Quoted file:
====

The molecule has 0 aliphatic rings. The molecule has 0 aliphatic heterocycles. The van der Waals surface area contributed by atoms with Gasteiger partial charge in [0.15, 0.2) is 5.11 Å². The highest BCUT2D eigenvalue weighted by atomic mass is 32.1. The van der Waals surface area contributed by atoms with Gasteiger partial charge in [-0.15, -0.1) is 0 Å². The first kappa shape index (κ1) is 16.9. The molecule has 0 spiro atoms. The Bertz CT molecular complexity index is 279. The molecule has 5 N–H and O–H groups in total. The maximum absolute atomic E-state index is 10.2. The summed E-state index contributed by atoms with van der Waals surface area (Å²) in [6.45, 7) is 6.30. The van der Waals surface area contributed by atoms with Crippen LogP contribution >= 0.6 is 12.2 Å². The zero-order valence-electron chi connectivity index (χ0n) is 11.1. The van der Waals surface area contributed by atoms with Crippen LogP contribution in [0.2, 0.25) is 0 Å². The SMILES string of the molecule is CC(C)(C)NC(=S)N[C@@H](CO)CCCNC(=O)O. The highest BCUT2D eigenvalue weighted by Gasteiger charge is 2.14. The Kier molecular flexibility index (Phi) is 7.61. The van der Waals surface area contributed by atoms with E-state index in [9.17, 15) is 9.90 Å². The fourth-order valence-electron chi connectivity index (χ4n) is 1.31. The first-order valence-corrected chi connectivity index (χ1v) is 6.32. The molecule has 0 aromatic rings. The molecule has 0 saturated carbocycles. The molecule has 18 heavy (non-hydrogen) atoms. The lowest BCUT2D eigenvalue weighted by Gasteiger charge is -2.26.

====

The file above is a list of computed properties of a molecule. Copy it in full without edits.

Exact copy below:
The molecule has 0 aliphatic rings. The molecule has 0 aliphatic heterocycles. The van der Waals surface area contributed by atoms with Gasteiger partial charge in [0.15, 0.2) is 5.11 Å². The highest BCUT2D eigenvalue weighted by atomic mass is 32.1. The van der Waals surface area contributed by atoms with Gasteiger partial charge in [-0.15, -0.1) is 0 Å². The first kappa shape index (κ1) is 16.9. The molecule has 0 spiro atoms. The Bertz CT molecular complexity index is 279. The molecule has 5 N–H and O–H groups in total. The maximum absolute atomic E-state index is 10.2. The summed E-state index contributed by atoms with van der Waals surface area (Å²) in [6.45, 7) is 6.30. The van der Waals surface area contributed by atoms with Crippen LogP contribution >= 0.6 is 12.2 Å². The zero-order valence-electron chi connectivity index (χ0n) is 11.1. The van der Waals surface area contributed by atoms with Crippen LogP contribution in [0.2, 0.25) is 0 Å². The SMILES string of the molecule is CC(C)(C)NC(=S)N[C@@H](CO)CCCNC(=O)O. The highest BCUT2D eigenvalue weighted by Gasteiger charge is 2.14. The Kier molecular flexibility index (Phi) is 7.61. The van der Waals surface area contributed by atoms with E-state index in [9.17, 15) is 9.90 Å². The fourth-order valence-electron chi connectivity index (χ4n) is 1.31. The first-order valence-corrected chi connectivity index (χ1v) is 6.32. The molecule has 0 aromatic rings. The molecule has 0 saturated carbocycles. The molecule has 18 heavy (non-hydrogen) atoms. The lowest BCUT2D eigenvalue weighted by Gasteiger charge is -2.26.